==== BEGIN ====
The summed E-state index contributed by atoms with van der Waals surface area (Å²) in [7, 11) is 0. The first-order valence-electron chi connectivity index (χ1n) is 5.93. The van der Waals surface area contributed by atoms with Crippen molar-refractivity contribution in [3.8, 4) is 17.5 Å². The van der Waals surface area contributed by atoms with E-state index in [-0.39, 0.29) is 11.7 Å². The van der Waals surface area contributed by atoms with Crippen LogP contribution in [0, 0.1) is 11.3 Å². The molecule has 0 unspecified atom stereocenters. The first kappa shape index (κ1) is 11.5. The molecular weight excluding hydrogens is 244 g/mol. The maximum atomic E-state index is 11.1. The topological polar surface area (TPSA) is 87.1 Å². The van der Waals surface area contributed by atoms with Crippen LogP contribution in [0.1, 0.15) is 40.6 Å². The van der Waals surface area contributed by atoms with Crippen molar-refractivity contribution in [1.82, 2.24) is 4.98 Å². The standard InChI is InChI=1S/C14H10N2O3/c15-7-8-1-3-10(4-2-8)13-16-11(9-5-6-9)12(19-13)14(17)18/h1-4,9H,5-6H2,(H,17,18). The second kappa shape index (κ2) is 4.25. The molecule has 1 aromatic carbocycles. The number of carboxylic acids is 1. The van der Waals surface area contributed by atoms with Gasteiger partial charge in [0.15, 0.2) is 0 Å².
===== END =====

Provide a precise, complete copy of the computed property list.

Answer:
The summed E-state index contributed by atoms with van der Waals surface area (Å²) in [7, 11) is 0. The first-order valence-electron chi connectivity index (χ1n) is 5.93. The van der Waals surface area contributed by atoms with Crippen molar-refractivity contribution in [3.8, 4) is 17.5 Å². The van der Waals surface area contributed by atoms with E-state index in [-0.39, 0.29) is 11.7 Å². The van der Waals surface area contributed by atoms with Crippen LogP contribution in [0, 0.1) is 11.3 Å². The molecule has 0 unspecified atom stereocenters. The first kappa shape index (κ1) is 11.5. The molecular weight excluding hydrogens is 244 g/mol. The maximum atomic E-state index is 11.1. The topological polar surface area (TPSA) is 87.1 Å². The van der Waals surface area contributed by atoms with Crippen LogP contribution in [0.1, 0.15) is 40.6 Å². The van der Waals surface area contributed by atoms with Crippen molar-refractivity contribution in [1.82, 2.24) is 4.98 Å². The standard InChI is InChI=1S/C14H10N2O3/c15-7-8-1-3-10(4-2-8)13-16-11(9-5-6-9)12(19-13)14(17)18/h1-4,9H,5-6H2,(H,17,18). The second kappa shape index (κ2) is 4.25. The molecule has 1 aromatic carbocycles. The number of carboxylic acids is 1. The van der Waals surface area contributed by atoms with Gasteiger partial charge in [0.15, 0.2) is 0 Å².